Hawaiian Legacy Hardwoods offers clients the ability to invest in rare
koa tree groves.
The urge to diversify drives interest
in exotic assets — including trees and
violins — for high-net-worth clients.
By Elena Mannes
When a client first said four years ago that he planned to invest in Hawaiian koa
wood trees, Gary Hutto was skeptical. Hutto, a financial advisor in
Orange, Calif., didn’t argue because
the amount was relatively small, less
The next year, when the client
said he planned to multiply that
amount by five times, Hutto balked.
He decided to investigate. Since then,
he’s invested more than 20% of his
own retirement assets in the trees.
Disillusionment with returns on
traditional financial investments is
driving more high-net-worth clients
toward niche alternatives. Former
presidential candidate Mitt Romney’s
extensive IRA holdings, for example,
include a variety of private, non-traded entities.
Other options gaining favor among
wealthier investors include rare
coins, wine, art, real estate and musi-
cal instruments. (Or baseball cards:
See “Let Me Help You With That,” on
page 67, for a story of an advisor who
helped a client find a highly collect-
ible Honus Wagner card.) In some
cases, like the koa wood offering,
investors of more moderate wealth
are placing their investment bets far
beyond the securities markets.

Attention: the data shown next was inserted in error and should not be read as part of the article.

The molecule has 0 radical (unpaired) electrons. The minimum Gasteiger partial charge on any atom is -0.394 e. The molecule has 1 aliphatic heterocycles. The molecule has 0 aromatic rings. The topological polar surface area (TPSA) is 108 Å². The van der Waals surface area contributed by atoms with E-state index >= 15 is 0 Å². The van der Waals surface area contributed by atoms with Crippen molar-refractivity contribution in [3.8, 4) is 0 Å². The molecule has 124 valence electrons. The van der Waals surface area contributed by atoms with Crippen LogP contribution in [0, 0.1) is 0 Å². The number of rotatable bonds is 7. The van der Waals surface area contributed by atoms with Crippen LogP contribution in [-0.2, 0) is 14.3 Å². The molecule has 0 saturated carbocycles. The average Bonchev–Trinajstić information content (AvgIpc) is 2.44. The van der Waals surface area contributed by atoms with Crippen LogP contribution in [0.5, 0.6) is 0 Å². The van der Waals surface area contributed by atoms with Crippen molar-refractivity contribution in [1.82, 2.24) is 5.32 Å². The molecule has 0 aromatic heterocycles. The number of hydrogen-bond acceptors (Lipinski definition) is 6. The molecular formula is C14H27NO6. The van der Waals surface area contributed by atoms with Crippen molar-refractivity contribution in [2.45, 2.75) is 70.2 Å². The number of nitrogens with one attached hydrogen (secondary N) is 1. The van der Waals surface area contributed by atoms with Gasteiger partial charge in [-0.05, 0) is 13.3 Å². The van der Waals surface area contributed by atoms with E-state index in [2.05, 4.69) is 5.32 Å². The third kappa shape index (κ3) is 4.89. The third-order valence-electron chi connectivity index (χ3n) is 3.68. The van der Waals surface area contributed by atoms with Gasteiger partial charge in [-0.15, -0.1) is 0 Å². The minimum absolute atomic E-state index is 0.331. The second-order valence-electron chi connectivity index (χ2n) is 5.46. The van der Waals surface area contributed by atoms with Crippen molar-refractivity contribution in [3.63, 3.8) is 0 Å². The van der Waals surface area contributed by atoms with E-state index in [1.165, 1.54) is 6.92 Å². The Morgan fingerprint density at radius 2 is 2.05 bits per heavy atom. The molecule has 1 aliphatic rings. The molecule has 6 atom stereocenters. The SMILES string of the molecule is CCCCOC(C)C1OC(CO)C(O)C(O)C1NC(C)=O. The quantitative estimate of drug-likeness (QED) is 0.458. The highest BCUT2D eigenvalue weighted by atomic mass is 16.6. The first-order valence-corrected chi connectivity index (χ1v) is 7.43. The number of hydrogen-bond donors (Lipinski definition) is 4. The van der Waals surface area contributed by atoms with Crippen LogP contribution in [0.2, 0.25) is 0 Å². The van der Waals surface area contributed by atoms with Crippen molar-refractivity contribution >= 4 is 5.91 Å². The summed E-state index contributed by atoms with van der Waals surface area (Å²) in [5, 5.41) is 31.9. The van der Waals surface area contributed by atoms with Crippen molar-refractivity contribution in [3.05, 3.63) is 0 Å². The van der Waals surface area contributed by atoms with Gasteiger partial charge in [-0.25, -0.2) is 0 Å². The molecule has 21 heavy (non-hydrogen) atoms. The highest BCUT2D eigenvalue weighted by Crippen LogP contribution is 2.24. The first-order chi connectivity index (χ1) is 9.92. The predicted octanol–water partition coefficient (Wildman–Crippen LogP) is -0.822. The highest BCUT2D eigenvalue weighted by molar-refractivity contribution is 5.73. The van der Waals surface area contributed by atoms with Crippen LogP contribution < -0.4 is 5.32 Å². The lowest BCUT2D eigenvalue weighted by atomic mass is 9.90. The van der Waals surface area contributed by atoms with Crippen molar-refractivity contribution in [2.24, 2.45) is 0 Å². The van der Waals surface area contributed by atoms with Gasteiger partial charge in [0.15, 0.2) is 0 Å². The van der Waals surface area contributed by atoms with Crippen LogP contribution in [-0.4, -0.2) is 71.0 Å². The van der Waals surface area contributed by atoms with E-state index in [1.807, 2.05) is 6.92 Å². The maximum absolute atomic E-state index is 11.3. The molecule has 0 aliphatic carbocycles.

Hawaiian Legacy Hardwoods, the
asset in which Hutto and his client
invested, sells koa trees that the
company planted on the big island
Koa is an exotic wood prized for
furniture and musical instruments,
such as guitars. It’s also scarce. That’s
typical: Limited supply and built-in
demand are two factors that make
niche assets — whether they are
wood, rare coins or wine — attractive.
Mike Wilson, director of sales for
Hawaiian Legacy Hardwoods, says
the company projects that a single
lot of 100 trees, purchased for a bit
more than $9,000 at current prices,
will appreciate over the 25-year fixed
term of the investment, when all the
trees have been harvested — for a pay-
out of $285,000.
‘a tenth oF a pIcture’
“There are no funds,” Healy notes,
“which would be a typical way of organizing an investment that multiple
smaller clients can invest in. If you’re
an investment manager, it’s hard to
obtain a tenth of a picture or to create
a diversified portfolio of paintings.”